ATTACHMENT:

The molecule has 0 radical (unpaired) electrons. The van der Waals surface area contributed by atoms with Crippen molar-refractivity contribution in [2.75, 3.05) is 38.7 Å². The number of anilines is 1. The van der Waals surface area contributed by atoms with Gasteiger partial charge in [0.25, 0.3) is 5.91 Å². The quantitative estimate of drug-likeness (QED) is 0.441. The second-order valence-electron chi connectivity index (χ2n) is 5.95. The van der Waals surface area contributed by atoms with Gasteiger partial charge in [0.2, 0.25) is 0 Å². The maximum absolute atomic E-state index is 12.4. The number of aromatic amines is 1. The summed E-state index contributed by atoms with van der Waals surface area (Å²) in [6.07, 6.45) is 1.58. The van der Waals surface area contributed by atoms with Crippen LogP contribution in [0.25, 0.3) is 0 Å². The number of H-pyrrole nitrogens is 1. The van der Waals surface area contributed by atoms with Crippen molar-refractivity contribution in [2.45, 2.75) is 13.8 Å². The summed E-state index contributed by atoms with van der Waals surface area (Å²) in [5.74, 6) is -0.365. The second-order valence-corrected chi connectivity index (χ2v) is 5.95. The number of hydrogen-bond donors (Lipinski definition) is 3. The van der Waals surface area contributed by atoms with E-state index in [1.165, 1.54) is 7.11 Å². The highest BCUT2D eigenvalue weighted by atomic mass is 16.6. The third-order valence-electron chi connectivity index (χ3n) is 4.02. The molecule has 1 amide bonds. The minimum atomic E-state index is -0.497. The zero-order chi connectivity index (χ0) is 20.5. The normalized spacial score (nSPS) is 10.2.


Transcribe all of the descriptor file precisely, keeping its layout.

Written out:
The molecule has 0 radical (unpaired) electrons. The van der Waals surface area contributed by atoms with Crippen molar-refractivity contribution in [2.75, 3.05) is 38.7 Å². The number of anilines is 1. The van der Waals surface area contributed by atoms with Gasteiger partial charge in [0.25, 0.3) is 5.91 Å². The quantitative estimate of drug-likeness (QED) is 0.441. The second-order valence-electron chi connectivity index (χ2n) is 5.95. The van der Waals surface area contributed by atoms with Gasteiger partial charge in [0.2, 0.25) is 0 Å². The maximum absolute atomic E-state index is 12.4. The number of aromatic amines is 1. The summed E-state index contributed by atoms with van der Waals surface area (Å²) in [6.07, 6.45) is 1.58. The van der Waals surface area contributed by atoms with Crippen LogP contribution in [0.25, 0.3) is 0 Å². The number of H-pyrrole nitrogens is 1. The van der Waals surface area contributed by atoms with Crippen molar-refractivity contribution in [2.45, 2.75) is 13.8 Å². The summed E-state index contributed by atoms with van der Waals surface area (Å²) in [5.74, 6) is -0.365. The second-order valence-corrected chi connectivity index (χ2v) is 5.95. The number of hydrogen-bond donors (Lipinski definition) is 3. The van der Waals surface area contributed by atoms with E-state index in [1.165, 1.54) is 7.11 Å². The highest BCUT2D eigenvalue weighted by atomic mass is 16.6. The third-order valence-electron chi connectivity index (χ3n) is 4.02. The molecule has 1 amide bonds. The minimum atomic E-state index is -0.497. The zero-order chi connectivity index (χ0) is 20.5. The normalized spacial score (nSPS) is 10.2.